Peter Blair and Jo-Ann Cope, the musical duo who make up "That Dollar's Gone," were in the window at the Sochor Art Gallery in Putnam on Aug. 3. Theirs was a living, breathing, singing display of musicianship in a gallery known for showcasing area artists. That blending of genres – visual, musical and artistic – is becoming commonplace in a town that's at the top of the leader board in the state's fan favorite contest for a second year in a row.

The collaboration between gallery owner Sheri Sochor and the two musicians grew out of a series of challenges and serendipitous encounters. And it's as much a story about the community that's growing among the business owners in town as it is about the partnerships and creative offshoots emerging.

Cope met Blair at String Tinkers, a funky little shop that's a cross between a music store, instrument workshop, and fine art gallery on Main Street. People are encouraged to take the handmade instruments that hang from the walls and play them. Blair and Cope did just that and found they worked well together. It helped that the songs Blair had been playing for years were the same songs that Cope knew well, made famous by the Beatles, James Taylor, Neil Young, Bob Dylan, Cat Stevens and a host of other artists.

"Jo-Ann and I grew up with those songs," said Blair as he listened to his wife perform. "She knew the words and the songs and how to sing beautiful harmonies."

Weeks after meeting and jamming at String Tinkers, the two were playing open mike night at the Stomping Ground, a music and food venue only a few doors away. Owners Sarah and Terry Paquette opened the place two years ago so local musicians had a place to play.

"Our whole premise was to provide music five nights a week," said Terry Paquette, standing behind the bar watching Seth Sharp on saxophone, Bobby Gadoury on keys and one of his customers playing the drums. The trio were set up in a small front window, and the music could be heard outside on the sidewalk.

Paquette credits the growth in Putnam's music and art scene to a community that's come together to support culture and self-expression. "It's a huge community effort with everyone pitching in," he said.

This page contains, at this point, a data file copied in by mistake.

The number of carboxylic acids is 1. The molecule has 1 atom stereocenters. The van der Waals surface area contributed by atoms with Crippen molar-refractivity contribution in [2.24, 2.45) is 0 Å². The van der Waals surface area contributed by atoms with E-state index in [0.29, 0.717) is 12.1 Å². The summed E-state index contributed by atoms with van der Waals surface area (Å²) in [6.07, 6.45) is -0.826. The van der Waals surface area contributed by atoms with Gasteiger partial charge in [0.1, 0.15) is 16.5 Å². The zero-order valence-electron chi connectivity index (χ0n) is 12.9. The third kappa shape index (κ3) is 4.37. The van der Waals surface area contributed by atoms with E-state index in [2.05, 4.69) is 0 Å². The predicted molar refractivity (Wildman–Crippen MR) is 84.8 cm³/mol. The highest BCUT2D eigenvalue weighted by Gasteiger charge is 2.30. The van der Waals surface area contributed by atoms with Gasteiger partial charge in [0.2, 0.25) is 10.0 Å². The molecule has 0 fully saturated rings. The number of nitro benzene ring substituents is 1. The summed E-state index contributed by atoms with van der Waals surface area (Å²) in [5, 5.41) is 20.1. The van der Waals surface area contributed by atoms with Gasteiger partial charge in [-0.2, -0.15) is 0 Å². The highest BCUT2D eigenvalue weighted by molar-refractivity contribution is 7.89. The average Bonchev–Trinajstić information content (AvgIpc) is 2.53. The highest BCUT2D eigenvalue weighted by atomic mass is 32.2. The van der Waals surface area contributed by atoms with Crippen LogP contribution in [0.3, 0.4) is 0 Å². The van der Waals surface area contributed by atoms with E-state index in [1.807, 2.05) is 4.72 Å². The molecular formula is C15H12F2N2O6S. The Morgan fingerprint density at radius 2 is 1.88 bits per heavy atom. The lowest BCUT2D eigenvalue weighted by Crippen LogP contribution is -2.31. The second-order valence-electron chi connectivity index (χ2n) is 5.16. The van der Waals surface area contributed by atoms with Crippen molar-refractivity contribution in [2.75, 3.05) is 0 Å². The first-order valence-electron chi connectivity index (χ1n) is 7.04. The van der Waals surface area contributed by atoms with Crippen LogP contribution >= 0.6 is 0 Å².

It was an exasperated business owner who helped Sochor make the acquaintance of Blair and Cope. The duo were performing inside the building that houses Sochor's art gallery. Someone didn't appreciate the music, and Sochor thought she'd help by inviting the duo into her gallery to play.

"The acoustics were fantastic," she said, "and they let me sing a couple of songs with them."

Now Sochor makes music a part of her gallery shows. Lighted display panels along one wall held photographs made by David Cope, while other walls held framed work by David Stumpo, Tom Krivacs, Caroll Spinney, Frances Kornbluth and Tom Menard. There were wooden sculptures by Margaret Young, stained glass windows by Sochor and a treasure trove of frames in every color and shape and style. The artwork, stairs, carpeting and high ceilings with fans help absorb and diffuse the music.

Blair worked the strings of his guitar and played his Lee Oscar harmonica while Cope sang and strummed her six-string guitar. She had a tambourine and mandolin beside her as well. Randy Pascale sat between them joining in with his mandolin. Their music drew onlookers to the store window. A couple danced together on the sidewalk. Saxophonist Seth Sharp came to watch during his break from The Stomping Ground.

The duo sang Simon and Garfunkel's "Homeward Bound," John Lennon's "Imagine," and James Taylor's "Fire and Rain."

On a wall nearby were photographs of local musicians J.P Beausoleil and the Original Jelly Roll Soul, Jeff Pevar, Tom Farley, Peter Mach and Sharp, taken by Cope. Sochor listened from behind a wide work table where she prepares the frames.

"I get to listen to live music while I work," she said. "It doesn't get much better than that."